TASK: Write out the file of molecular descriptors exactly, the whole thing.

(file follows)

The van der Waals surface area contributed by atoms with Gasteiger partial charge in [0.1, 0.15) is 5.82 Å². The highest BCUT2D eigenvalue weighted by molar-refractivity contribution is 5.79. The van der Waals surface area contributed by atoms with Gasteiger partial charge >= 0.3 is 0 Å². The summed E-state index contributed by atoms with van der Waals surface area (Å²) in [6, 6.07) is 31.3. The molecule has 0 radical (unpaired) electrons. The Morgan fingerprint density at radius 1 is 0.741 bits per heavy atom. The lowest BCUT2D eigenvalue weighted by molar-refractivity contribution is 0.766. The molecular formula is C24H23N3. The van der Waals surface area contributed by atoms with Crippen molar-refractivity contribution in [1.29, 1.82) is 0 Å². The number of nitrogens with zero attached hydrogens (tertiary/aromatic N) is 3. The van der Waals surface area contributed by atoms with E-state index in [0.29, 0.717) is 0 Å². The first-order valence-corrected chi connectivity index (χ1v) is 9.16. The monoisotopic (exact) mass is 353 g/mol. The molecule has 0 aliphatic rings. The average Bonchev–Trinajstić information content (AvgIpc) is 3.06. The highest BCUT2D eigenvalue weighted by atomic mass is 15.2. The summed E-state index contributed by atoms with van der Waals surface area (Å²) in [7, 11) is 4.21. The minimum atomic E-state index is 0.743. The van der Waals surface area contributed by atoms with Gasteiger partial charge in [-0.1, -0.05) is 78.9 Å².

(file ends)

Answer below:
The van der Waals surface area contributed by atoms with Gasteiger partial charge in [0.1, 0.15) is 5.82 Å². The highest BCUT2D eigenvalue weighted by molar-refractivity contribution is 5.79. The van der Waals surface area contributed by atoms with Gasteiger partial charge >= 0.3 is 0 Å². The summed E-state index contributed by atoms with van der Waals surface area (Å²) in [6, 6.07) is 31.3. The molecule has 0 radical (unpaired) electrons. The Morgan fingerprint density at radius 1 is 0.741 bits per heavy atom. The lowest BCUT2D eigenvalue weighted by molar-refractivity contribution is 0.766. The molecular formula is C24H23N3. The van der Waals surface area contributed by atoms with Crippen molar-refractivity contribution in [1.29, 1.82) is 0 Å². The number of nitrogens with zero attached hydrogens (tertiary/aromatic N) is 3. The van der Waals surface area contributed by atoms with E-state index in [0.29, 0.717) is 0 Å². The first-order valence-corrected chi connectivity index (χ1v) is 9.16. The monoisotopic (exact) mass is 353 g/mol. The molecule has 0 aliphatic rings. The average Bonchev–Trinajstić information content (AvgIpc) is 3.06. The highest BCUT2D eigenvalue weighted by atomic mass is 15.2. The summed E-state index contributed by atoms with van der Waals surface area (Å²) in [7, 11) is 4.21. The minimum atomic E-state index is 0.743. The van der Waals surface area contributed by atoms with Gasteiger partial charge in [-0.1, -0.05) is 78.9 Å².